The psychology of fear

Jitendra Chouksey
Jitendra Chouksey

 | 1 minute to read
I want to talk about fear today. Not that it's a stranger to anyone. All of us, we fear something no matter who we are. People who say they don't fear anything, are just plain ignorant. Ask them to do a backflip from the top of a building, and they'd realize that they do have fear.

It's a built-in mechanism. It allows us to get better at things, it improves efficiency but only when used in the right manner. A lot of people think that the opposite of fear is recklessness and being brave, which is not true. The opposite is caution. You can't win over fear. You embrace it. There's a particular reason I am discussing this subject today, so pay attention. Let's imagine a world when it all started. What would have been some of the top fear? Fear of animals, fear of dying in a fight, and yet we fought men and killed animals not because we were brave, but we had a fear of starvation for us and our families. We got better at fighting; we made weapons, we industrialized everything. The fear of animals or dying in a fight didn't go away. It manifested itself into better behavior where we don't go near wild animals or get into fights. But the fear of death isn't the only fear; many other fears make the fear of death look puny, i.e., the fear of God, the fear of losing our near and dear ones. The fear of motherland being occupied by militants which manifest into people becoming soldiers. So fear of death is not the ultimate fear for a lot of people, for most, it's unarguably the ultimate. Fear of societal acceptance and fear of missing out are modern-day fears, which are pretty significant too. Let's discuss the fear of death in this case. We know we can't escape death, but we can prolong, which should ideally manifest into eating healthy and exercising; however, it's too much work, and if there's a shortcut available, an individual will take it. This is the fundamental around which most businesses are built today. Look at the healthcare industry. Look at the Pharma industry, insurance industry, and even fitness industry. They're all driven by fear. Are they bad? Not really because they know we'll falter. They provide a cushion for when we do in exchange for a small fee. But what's the ultimate cost? What makes you learn swimming? The fear of drowning. But If you always wore a lifejacket, would you learn swimming? Food for thought. I am not ashamed to admit that even Fittr spreads fear when we tell people not to fall for fat burners because they'll lose the money and ruin their health or people should exercise or they'll lose the muscles. However, the difference is that we use fear as a motivator to trigger positive behaviour, although it's not as efficient as the youtube videos that claim to make you fit in 5 minutes. Point being, when people use fear as a motivator, that's the right thing to do because it allows you to swim. Still, when people start selling a lifejacket with a hole in it, you realize that not only are you not learning swimming, you'd drown because there's a hole in it. Fat burners, immunity boosters, crappy supplements, gm diet, herbal, organic, healthy foods, these are lifejackets with a hole in them, and they're using your fear. Is a lifejacket bad? No! Is a lifejacket with a hole in it bad? Yes! How do you know the difference? The former is tested! The later is just claims. Don't let your fear make you fall for shortcuts or do the wrong things. Remember, fear is a great motivator, use it to get better. I sincerely hope the message is conveyed here.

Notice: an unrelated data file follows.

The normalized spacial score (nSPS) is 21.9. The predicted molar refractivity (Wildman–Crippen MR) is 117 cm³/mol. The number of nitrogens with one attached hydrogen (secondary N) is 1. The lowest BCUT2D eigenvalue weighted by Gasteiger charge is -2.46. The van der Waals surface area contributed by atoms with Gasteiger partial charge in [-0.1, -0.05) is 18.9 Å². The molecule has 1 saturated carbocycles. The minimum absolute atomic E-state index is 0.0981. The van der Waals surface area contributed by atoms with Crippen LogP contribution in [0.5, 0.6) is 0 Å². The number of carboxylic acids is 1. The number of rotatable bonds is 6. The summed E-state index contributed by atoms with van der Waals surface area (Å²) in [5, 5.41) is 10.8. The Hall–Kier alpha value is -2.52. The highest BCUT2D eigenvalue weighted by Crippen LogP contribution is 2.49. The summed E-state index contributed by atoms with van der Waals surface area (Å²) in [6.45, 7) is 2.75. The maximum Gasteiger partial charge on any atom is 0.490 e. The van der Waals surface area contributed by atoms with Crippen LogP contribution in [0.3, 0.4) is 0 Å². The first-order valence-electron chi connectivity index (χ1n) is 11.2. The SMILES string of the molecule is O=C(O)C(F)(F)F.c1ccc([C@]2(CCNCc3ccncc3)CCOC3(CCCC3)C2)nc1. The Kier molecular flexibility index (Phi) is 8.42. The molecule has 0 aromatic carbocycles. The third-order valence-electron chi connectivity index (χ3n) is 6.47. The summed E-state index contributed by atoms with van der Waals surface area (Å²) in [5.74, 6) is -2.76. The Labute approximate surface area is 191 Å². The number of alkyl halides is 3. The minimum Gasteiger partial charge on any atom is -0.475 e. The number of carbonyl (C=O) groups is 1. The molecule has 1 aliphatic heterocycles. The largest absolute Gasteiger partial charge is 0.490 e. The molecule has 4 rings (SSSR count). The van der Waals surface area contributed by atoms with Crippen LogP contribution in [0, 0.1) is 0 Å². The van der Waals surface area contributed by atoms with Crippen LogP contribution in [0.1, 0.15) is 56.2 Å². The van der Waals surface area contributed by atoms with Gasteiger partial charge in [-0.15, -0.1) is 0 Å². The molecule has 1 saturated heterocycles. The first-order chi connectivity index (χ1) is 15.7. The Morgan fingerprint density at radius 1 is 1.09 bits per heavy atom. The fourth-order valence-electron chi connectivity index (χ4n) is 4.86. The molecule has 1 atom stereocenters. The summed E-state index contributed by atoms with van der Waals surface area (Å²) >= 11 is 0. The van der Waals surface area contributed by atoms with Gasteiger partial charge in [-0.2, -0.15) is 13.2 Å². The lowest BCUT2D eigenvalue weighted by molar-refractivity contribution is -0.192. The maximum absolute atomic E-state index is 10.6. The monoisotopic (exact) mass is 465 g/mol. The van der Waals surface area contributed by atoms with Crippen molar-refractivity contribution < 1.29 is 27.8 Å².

Very nice talk really meaningful I wanted to ask you something different about diet As you are aware there's a scare of corona virus so is it safe to take eggs and milk products like paneer in that case

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